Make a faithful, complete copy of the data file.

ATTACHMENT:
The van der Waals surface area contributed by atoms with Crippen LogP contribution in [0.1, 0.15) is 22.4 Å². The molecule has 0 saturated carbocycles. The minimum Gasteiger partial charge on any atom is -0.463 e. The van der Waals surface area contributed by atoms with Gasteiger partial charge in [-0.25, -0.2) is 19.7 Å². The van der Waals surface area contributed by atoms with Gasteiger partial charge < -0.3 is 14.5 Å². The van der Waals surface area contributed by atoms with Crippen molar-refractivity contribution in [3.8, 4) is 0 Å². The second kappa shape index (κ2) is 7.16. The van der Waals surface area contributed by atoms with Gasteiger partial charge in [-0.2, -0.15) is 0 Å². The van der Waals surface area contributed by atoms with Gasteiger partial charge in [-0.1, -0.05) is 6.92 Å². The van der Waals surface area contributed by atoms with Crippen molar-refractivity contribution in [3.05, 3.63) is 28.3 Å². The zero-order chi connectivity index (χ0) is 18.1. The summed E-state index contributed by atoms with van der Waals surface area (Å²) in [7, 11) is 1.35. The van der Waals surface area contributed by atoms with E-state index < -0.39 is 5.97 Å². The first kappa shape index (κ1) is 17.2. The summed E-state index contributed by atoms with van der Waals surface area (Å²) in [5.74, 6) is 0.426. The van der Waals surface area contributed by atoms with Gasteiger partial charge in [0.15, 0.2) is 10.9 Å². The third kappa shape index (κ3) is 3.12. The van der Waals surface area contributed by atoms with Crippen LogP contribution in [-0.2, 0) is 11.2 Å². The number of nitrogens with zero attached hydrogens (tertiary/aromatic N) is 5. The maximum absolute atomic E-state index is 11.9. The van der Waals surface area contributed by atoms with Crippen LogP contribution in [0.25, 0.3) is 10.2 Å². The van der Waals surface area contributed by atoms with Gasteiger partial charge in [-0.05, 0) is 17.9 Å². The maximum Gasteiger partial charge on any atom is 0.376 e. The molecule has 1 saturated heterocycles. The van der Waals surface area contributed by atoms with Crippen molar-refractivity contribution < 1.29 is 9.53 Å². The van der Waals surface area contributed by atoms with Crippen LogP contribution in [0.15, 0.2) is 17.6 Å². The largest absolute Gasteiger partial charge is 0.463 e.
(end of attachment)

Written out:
The van der Waals surface area contributed by atoms with Crippen LogP contribution in [0.1, 0.15) is 22.4 Å². The molecule has 0 saturated carbocycles. The minimum Gasteiger partial charge on any atom is -0.463 e. The van der Waals surface area contributed by atoms with Gasteiger partial charge in [-0.25, -0.2) is 19.7 Å². The van der Waals surface area contributed by atoms with Gasteiger partial charge < -0.3 is 14.5 Å². The van der Waals surface area contributed by atoms with Crippen molar-refractivity contribution in [3.8, 4) is 0 Å². The second kappa shape index (κ2) is 7.16. The van der Waals surface area contributed by atoms with Gasteiger partial charge in [-0.2, -0.15) is 0 Å². The van der Waals surface area contributed by atoms with Gasteiger partial charge in [-0.1, -0.05) is 6.92 Å². The van der Waals surface area contributed by atoms with Crippen molar-refractivity contribution in [3.05, 3.63) is 28.3 Å². The zero-order chi connectivity index (χ0) is 18.1. The summed E-state index contributed by atoms with van der Waals surface area (Å²) in [7, 11) is 1.35. The van der Waals surface area contributed by atoms with E-state index < -0.39 is 5.97 Å². The first kappa shape index (κ1) is 17.2. The summed E-state index contributed by atoms with van der Waals surface area (Å²) in [5.74, 6) is 0.426. The van der Waals surface area contributed by atoms with Gasteiger partial charge in [0.15, 0.2) is 10.9 Å². The third kappa shape index (κ3) is 3.12. The van der Waals surface area contributed by atoms with Crippen LogP contribution in [-0.2, 0) is 11.2 Å². The number of nitrogens with zero attached hydrogens (tertiary/aromatic N) is 5. The maximum absolute atomic E-state index is 11.9. The van der Waals surface area contributed by atoms with Crippen LogP contribution in [0.25, 0.3) is 10.2 Å². The van der Waals surface area contributed by atoms with Gasteiger partial charge in [-0.05, 0) is 17.9 Å². The maximum Gasteiger partial charge on any atom is 0.376 e. The molecule has 1 saturated heterocycles. The van der Waals surface area contributed by atoms with Crippen molar-refractivity contribution < 1.29 is 9.53 Å². The van der Waals surface area contributed by atoms with Crippen LogP contribution in [0.15, 0.2) is 17.6 Å². The largest absolute Gasteiger partial charge is 0.463 e.